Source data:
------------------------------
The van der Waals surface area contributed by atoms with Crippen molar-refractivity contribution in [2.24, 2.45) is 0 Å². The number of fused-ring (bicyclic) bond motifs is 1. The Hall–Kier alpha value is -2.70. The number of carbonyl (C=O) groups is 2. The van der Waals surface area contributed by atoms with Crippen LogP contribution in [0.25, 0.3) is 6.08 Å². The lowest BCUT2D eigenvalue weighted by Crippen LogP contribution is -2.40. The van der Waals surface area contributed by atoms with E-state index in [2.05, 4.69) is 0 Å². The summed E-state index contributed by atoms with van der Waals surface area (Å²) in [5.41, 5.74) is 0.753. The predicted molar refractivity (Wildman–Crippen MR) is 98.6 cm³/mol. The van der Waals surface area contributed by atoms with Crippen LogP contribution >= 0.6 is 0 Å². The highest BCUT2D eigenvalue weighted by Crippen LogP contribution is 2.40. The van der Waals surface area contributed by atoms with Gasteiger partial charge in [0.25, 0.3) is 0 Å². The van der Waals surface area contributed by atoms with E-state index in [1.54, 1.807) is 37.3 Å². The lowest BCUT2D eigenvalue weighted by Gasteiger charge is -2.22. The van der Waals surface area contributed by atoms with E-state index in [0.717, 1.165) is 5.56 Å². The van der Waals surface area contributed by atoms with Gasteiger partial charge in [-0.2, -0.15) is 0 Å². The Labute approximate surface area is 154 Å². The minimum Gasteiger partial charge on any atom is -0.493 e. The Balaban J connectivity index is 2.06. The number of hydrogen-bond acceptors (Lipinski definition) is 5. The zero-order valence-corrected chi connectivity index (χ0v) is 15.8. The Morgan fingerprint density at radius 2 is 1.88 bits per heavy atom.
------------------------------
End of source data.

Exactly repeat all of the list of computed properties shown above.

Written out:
The van der Waals surface area contributed by atoms with Crippen molar-refractivity contribution in [2.24, 2.45) is 0 Å². The number of fused-ring (bicyclic) bond motifs is 1. The Hall–Kier alpha value is -2.70. The number of carbonyl (C=O) groups is 2. The van der Waals surface area contributed by atoms with Crippen LogP contribution in [0.25, 0.3) is 6.08 Å². The lowest BCUT2D eigenvalue weighted by Crippen LogP contribution is -2.40. The van der Waals surface area contributed by atoms with E-state index in [2.05, 4.69) is 0 Å². The summed E-state index contributed by atoms with van der Waals surface area (Å²) in [5.41, 5.74) is 0.753. The predicted molar refractivity (Wildman–Crippen MR) is 98.6 cm³/mol. The van der Waals surface area contributed by atoms with Crippen LogP contribution >= 0.6 is 0 Å². The highest BCUT2D eigenvalue weighted by Crippen LogP contribution is 2.40. The van der Waals surface area contributed by atoms with Gasteiger partial charge in [0.25, 0.3) is 0 Å². The van der Waals surface area contributed by atoms with E-state index in [1.54, 1.807) is 37.3 Å². The lowest BCUT2D eigenvalue weighted by Gasteiger charge is -2.22. The van der Waals surface area contributed by atoms with E-state index in [0.717, 1.165) is 5.56 Å². The van der Waals surface area contributed by atoms with Gasteiger partial charge in [-0.2, -0.15) is 0 Å². The Labute approximate surface area is 154 Å². The minimum Gasteiger partial charge on any atom is -0.493 e. The Balaban J connectivity index is 2.06. The number of hydrogen-bond acceptors (Lipinski definition) is 5. The zero-order valence-corrected chi connectivity index (χ0v) is 15.8. The Morgan fingerprint density at radius 2 is 1.88 bits per heavy atom.